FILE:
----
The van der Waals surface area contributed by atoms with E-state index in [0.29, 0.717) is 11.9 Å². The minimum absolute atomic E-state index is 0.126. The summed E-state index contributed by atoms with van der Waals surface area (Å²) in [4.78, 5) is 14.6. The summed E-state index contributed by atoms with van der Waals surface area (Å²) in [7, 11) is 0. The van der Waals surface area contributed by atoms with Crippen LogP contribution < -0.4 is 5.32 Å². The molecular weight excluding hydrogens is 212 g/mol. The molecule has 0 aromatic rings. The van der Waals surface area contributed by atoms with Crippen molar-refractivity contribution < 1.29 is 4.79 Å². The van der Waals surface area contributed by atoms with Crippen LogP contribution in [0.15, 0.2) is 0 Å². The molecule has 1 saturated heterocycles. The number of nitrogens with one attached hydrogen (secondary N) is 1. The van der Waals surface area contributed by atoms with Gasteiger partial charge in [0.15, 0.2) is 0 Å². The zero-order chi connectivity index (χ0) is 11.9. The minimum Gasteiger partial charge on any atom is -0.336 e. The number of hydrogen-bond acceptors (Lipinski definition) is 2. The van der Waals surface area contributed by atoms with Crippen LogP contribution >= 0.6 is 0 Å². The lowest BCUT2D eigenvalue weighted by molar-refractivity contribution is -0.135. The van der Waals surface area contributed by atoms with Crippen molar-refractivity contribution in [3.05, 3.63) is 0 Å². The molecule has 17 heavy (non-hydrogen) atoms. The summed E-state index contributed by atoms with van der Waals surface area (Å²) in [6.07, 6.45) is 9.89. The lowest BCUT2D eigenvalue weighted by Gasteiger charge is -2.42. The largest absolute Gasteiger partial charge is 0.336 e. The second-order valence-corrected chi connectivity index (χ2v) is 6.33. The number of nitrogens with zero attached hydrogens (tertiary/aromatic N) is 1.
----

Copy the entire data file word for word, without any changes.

The van der Waals surface area contributed by atoms with E-state index in [0.29, 0.717) is 11.9 Å². The minimum absolute atomic E-state index is 0.126. The summed E-state index contributed by atoms with van der Waals surface area (Å²) in [4.78, 5) is 14.6. The summed E-state index contributed by atoms with van der Waals surface area (Å²) in [7, 11) is 0. The van der Waals surface area contributed by atoms with Crippen LogP contribution < -0.4 is 5.32 Å². The molecular weight excluding hydrogens is 212 g/mol. The molecule has 0 aromatic rings. The van der Waals surface area contributed by atoms with Crippen molar-refractivity contribution < 1.29 is 4.79 Å². The van der Waals surface area contributed by atoms with Crippen LogP contribution in [0.15, 0.2) is 0 Å². The molecule has 1 saturated heterocycles. The number of nitrogens with one attached hydrogen (secondary N) is 1. The van der Waals surface area contributed by atoms with Gasteiger partial charge in [0.15, 0.2) is 0 Å². The zero-order chi connectivity index (χ0) is 11.9. The minimum Gasteiger partial charge on any atom is -0.336 e. The number of hydrogen-bond acceptors (Lipinski definition) is 2. The van der Waals surface area contributed by atoms with Crippen LogP contribution >= 0.6 is 0 Å². The lowest BCUT2D eigenvalue weighted by molar-refractivity contribution is -0.135. The van der Waals surface area contributed by atoms with Crippen molar-refractivity contribution in [3.05, 3.63) is 0 Å². The molecule has 17 heavy (non-hydrogen) atoms. The summed E-state index contributed by atoms with van der Waals surface area (Å²) in [6.07, 6.45) is 9.89. The lowest BCUT2D eigenvalue weighted by Gasteiger charge is -2.42. The largest absolute Gasteiger partial charge is 0.336 e. The second-order valence-corrected chi connectivity index (χ2v) is 6.33. The number of nitrogens with zero attached hydrogens (tertiary/aromatic N) is 1.